(Original post by MrHayden) Whilst the original Norse Paganism certainly wasn't one unified religious group, the modern version to which an increasing number of people (not including myself) belong certainly is. Whilst they don't have a specific dogma, they do all follow the religion in pretty much the same way. When I say "prayed", I certainly didn't mean it in any modern (or even serious) context! I am well aware that "Thor please be nice to me" is exactly not how it would have ever operated. I do not believe in any higher powers whatsoever, I just have a bit of a soft spot for this one.
I definitely don't consider Snorri's writing as any kind of gospel - I must admit to not actually having read them yet... But yes I certainly did romanticize my description, as my feelings about the matter in the context of the discussion I was hoping to create are of the romantic nature, as opposed to the sensible and objective approach that I'd employ if I were actually conducting something historic and more important than chatting on the internet.
And that's my main issue with it. It's funny; wanting to create an orthodoxy of belief, theology and practice is a very, very Christian thing and would have been completely alien to a pre-Christian Scandinavian. Even the huge emphasis put on the gods by ásatrúarmenn (it's in the name even) is unlikely to have been common outside of certain groups (probably more so with the late royal/warrior cults); with landvættir, álfar, dísir and their own ancestors probably having been a much more significant focus of pre-Christian Scandinavian belief. Obviously this comes from Snorri's focusing on the the gods, and the æsir and ásynjur in particular, which in all likelihood was largely due to his own Christianity (which of course is focused on a deity). You can especially see this heavily Christian aspect with groups such as the Odinic Rite - I wouldn't be surprised if they opened every blót and sumbl with "Our Allfather, who art in Valhöll, hallowed be thy name . . .".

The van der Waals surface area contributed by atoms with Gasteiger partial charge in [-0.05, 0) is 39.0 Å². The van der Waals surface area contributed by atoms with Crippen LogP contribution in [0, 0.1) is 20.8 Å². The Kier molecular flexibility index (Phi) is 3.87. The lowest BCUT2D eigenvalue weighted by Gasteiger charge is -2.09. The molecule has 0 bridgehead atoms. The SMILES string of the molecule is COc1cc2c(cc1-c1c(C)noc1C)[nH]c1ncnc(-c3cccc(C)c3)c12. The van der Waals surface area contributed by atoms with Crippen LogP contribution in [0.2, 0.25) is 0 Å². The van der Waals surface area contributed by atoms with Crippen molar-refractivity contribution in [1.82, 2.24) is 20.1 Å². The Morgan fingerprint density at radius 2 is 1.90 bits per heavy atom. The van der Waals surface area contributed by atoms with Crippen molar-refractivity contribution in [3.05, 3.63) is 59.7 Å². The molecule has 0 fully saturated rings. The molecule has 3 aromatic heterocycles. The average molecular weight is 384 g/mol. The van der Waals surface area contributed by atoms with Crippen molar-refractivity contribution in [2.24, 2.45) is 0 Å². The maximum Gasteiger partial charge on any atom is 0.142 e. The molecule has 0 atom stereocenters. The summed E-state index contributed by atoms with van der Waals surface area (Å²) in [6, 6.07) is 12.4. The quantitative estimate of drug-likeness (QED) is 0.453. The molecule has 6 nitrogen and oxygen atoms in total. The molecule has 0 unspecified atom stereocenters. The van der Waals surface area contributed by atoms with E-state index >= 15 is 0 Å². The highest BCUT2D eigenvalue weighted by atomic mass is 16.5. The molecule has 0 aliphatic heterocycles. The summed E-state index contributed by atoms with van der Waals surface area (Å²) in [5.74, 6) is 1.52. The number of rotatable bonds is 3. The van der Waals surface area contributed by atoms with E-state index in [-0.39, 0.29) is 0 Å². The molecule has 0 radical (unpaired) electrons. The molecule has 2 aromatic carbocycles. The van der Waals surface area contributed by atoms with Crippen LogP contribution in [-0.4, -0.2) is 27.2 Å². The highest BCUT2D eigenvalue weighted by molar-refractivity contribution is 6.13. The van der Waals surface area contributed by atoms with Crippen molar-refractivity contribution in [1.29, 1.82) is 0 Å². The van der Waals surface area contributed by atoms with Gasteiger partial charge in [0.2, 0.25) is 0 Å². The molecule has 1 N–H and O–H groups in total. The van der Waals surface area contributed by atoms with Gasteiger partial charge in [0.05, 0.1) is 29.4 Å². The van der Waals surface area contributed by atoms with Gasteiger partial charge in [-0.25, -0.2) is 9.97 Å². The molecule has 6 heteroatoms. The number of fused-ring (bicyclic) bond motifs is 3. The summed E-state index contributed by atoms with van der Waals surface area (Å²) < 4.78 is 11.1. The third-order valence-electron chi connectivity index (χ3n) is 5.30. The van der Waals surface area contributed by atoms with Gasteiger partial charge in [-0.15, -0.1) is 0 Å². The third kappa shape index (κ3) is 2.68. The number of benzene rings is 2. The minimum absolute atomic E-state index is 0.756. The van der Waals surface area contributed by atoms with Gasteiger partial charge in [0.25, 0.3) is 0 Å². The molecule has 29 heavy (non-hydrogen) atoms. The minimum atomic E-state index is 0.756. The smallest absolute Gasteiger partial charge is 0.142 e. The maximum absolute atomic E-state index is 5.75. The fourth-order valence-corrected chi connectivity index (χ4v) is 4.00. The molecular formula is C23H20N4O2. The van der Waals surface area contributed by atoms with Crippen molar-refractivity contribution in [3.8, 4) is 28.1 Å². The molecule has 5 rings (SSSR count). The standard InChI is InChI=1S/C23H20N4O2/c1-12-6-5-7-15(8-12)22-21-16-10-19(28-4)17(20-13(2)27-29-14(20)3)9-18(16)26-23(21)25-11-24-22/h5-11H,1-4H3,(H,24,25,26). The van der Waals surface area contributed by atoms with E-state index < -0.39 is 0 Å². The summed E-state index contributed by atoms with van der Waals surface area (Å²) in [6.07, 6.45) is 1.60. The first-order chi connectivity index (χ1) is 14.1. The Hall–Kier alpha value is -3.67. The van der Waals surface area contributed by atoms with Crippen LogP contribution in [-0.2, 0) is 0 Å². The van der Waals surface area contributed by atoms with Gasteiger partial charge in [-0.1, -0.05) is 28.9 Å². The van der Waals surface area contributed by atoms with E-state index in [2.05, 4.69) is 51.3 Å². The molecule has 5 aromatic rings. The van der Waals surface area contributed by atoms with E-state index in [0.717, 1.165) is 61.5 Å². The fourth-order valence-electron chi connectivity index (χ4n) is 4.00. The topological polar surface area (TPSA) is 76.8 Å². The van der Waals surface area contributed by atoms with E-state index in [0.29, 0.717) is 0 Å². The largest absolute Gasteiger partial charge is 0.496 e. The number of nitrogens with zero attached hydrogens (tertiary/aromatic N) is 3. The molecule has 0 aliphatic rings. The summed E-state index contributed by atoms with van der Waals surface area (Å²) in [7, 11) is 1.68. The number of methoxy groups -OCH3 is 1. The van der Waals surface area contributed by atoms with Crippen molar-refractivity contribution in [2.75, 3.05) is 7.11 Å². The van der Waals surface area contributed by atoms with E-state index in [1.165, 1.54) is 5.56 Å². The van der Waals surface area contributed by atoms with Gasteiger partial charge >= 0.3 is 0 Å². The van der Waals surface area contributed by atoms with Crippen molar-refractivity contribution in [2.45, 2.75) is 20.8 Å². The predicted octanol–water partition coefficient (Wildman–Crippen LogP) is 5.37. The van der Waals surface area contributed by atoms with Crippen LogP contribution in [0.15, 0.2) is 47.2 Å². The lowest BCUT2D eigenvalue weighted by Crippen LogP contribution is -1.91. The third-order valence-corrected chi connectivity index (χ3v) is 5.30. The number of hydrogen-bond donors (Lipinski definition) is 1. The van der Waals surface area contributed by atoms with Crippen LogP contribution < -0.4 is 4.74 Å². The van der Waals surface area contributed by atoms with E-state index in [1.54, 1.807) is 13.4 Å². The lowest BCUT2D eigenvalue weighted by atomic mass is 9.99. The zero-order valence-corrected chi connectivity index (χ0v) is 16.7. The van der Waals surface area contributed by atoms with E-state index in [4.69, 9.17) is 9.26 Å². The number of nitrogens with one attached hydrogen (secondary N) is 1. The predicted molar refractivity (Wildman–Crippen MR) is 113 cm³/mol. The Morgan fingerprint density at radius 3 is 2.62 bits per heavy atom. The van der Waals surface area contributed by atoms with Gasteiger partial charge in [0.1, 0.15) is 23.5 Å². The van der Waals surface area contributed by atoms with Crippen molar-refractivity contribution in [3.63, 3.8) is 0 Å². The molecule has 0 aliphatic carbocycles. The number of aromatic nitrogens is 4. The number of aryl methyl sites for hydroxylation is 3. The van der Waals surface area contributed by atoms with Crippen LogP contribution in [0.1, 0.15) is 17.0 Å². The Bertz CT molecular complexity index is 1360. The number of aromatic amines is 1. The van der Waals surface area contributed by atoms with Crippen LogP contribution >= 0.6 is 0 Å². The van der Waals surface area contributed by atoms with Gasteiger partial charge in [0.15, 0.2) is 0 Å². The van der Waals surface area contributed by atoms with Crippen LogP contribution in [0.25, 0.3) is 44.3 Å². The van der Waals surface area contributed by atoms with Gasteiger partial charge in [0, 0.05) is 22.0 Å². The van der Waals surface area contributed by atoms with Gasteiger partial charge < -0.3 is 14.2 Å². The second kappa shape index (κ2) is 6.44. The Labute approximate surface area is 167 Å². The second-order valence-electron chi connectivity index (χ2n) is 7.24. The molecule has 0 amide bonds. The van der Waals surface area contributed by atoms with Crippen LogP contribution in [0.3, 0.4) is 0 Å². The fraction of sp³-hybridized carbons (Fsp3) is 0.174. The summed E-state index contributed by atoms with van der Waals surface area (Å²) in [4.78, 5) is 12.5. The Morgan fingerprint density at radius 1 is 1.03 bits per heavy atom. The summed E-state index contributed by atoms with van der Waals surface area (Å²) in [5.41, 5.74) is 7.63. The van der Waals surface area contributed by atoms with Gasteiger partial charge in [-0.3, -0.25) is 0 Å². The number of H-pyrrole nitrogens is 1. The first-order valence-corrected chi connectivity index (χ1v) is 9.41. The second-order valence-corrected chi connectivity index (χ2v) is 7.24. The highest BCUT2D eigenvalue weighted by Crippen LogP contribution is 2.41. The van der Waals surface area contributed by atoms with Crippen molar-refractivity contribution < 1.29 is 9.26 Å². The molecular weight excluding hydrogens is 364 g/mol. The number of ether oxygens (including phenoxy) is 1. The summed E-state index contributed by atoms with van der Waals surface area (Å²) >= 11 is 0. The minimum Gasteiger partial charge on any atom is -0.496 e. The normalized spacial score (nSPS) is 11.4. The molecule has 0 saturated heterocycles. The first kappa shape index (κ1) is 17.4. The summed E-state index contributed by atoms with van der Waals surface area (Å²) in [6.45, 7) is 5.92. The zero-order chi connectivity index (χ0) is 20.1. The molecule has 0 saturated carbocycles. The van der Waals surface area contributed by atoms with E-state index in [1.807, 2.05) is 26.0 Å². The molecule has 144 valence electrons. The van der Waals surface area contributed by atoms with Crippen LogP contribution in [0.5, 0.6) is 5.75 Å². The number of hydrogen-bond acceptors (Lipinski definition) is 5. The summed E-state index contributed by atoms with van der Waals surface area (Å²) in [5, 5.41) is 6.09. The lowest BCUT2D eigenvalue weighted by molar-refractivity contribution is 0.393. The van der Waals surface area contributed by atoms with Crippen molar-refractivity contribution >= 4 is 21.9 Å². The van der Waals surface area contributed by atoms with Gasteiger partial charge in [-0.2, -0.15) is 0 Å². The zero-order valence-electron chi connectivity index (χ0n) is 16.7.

(Original post by MrHayden)
Lots of them call it Asatru, and I don't even know where that came from.
It's a neologism, going back to the period of Scandinavian national romanticism. In Old Norse ása is the genitive plural of áss (god) and trú means belief/faith - faith of the gods. It was originally coined as "asetro" in Danish-Norwegian and Ásatrú is a Norse/Icelandicization of that - "Asatru" is a bastardization of this by various English-speaking neopagan groups, of which 99.9% of their member-base can't even read Old Norse.
(Original post by Hylean)
Well, if we are going to reconstruct it properly, let's stick to their actual names: Óðinn; Þór; and so on.
Beyond that, I find a lot of Norse pagans seem to have very little understanding of the source material and whilst they can accurately quote it, etc. many make connections not supported by the literature or archaeological artefacts. Whilst this is not necessarily a bad thing, I find it slightly incongruous to call it Norse paganism and act like they are faithfully following the material. Moreover, it's more accurately Germanic paganism.
Beyond that, there's the issues that though the myths were recorded in Iceland in the 13th and 14th century, with some only existing in manuscripts from a lot later, the myths themselves probably come from a range of different traditions which may or may not have existed in some cultural world. Certain mythic characters may never have interacted with others in reality, though we find them mixing it up together in the myths as recorded, because mythographers attempted to create a single, coherent world-view from the disparate material left to them.
Then, of course, there is the question of Christian influence and whether any of the material is actually trust-worthy.
Then we have the question of actual age of the source material and whether much of it is older than the surviving manuscripts.
Would that not only be the names for them in Icelandic? I am not sure where norse mythology actually emerged from, if it is even known, but if you know some primary sources I am quite interested to know